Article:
There are children with a serious weight problem but there aren't very many of them. Unless of course you rely on a simplistic measure that takes no account of differential rates of development and which places an entirely arbitrary level for 'normal', 'overweight' and 'obese. The result of this - plus the endless bothering in the media about weight - is that children, especially girls, are worrying about their weight. Most of the time this gets blamed on skinny models and the fashion industry which means that another culprit - public health campaigns about childhood obesity - gets away without any criticism.
Here's a comment from the former head of the Food Policy and Research Unit at Bradford University (and Bingley Rural resident), Vernor Wheelock:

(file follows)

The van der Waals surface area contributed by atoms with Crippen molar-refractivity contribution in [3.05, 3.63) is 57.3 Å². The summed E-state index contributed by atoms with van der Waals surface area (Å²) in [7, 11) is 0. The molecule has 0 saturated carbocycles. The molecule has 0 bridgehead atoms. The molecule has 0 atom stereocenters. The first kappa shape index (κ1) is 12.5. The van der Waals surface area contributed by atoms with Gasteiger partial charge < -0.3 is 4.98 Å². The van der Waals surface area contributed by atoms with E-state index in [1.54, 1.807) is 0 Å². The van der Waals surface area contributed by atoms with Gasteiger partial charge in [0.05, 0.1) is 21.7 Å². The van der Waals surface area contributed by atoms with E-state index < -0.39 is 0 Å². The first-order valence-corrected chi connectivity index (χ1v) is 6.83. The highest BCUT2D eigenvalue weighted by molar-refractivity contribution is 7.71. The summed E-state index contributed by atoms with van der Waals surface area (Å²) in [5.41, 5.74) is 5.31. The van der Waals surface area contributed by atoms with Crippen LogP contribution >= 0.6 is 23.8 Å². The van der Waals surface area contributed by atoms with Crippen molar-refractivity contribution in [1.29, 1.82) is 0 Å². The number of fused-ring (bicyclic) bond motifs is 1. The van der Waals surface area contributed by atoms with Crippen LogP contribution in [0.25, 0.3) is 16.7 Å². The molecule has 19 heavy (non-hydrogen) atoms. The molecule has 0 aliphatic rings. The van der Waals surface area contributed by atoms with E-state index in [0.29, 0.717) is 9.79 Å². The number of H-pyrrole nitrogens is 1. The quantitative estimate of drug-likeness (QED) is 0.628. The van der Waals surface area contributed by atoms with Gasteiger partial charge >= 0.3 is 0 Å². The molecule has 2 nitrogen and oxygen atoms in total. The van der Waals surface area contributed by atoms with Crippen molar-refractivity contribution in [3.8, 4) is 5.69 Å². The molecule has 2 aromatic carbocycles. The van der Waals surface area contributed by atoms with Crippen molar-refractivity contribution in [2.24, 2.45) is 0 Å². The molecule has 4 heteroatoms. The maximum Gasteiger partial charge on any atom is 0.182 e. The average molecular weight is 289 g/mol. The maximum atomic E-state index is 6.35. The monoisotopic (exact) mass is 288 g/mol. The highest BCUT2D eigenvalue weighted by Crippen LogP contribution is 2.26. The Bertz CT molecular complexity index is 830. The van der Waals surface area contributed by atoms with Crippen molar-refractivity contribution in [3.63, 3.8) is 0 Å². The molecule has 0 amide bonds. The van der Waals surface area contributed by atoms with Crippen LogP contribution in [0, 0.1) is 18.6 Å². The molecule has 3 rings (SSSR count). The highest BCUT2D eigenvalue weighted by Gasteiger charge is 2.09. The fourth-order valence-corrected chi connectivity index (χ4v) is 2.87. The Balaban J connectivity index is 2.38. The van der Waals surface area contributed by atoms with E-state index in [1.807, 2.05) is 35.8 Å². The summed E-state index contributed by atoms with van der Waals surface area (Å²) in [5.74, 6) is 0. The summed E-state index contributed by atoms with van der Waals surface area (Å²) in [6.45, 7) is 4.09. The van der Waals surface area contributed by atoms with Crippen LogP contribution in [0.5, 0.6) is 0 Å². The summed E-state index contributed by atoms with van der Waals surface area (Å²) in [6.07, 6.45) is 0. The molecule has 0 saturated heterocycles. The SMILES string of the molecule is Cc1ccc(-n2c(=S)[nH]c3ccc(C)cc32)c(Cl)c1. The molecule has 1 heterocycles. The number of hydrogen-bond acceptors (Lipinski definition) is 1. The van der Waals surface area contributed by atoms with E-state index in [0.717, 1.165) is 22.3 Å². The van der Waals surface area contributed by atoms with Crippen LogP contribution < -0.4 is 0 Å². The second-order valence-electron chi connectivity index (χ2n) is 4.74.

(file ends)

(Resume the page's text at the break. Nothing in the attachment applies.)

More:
"Verner Wheelock, former head of the University of Bradford’s Food Policy and Research Unit who now runs a food training and consultancy service in Skipton, believes the BMI (Body Mass Index) system of measuring body fat based on weight in relation to height is a 'nonsense.'
He says some people with a higher life expectancy are in the overweight category and says it is even more difficult to calculate when it comes to children because they're still growing and there are some muscular children with a higher BMI. "When officials get hold of them they say they have to lose weight, but it's nonsense," says Verner,
He believes there is too much obsession with weight and that many people are given the wrong dietary advice."
What sort of barking mad world do we live in where one day children are being told they shouldn't worry about not looking like a supermodel (and anyway they're unhealthily skinny) and thew next that their BMI places than as overweight meaning they should lose weight. All this is against a background where, as Dr Wheelock points out some overweight people - in particular older people - have a higher life expectancy that people with a 'normal' weight.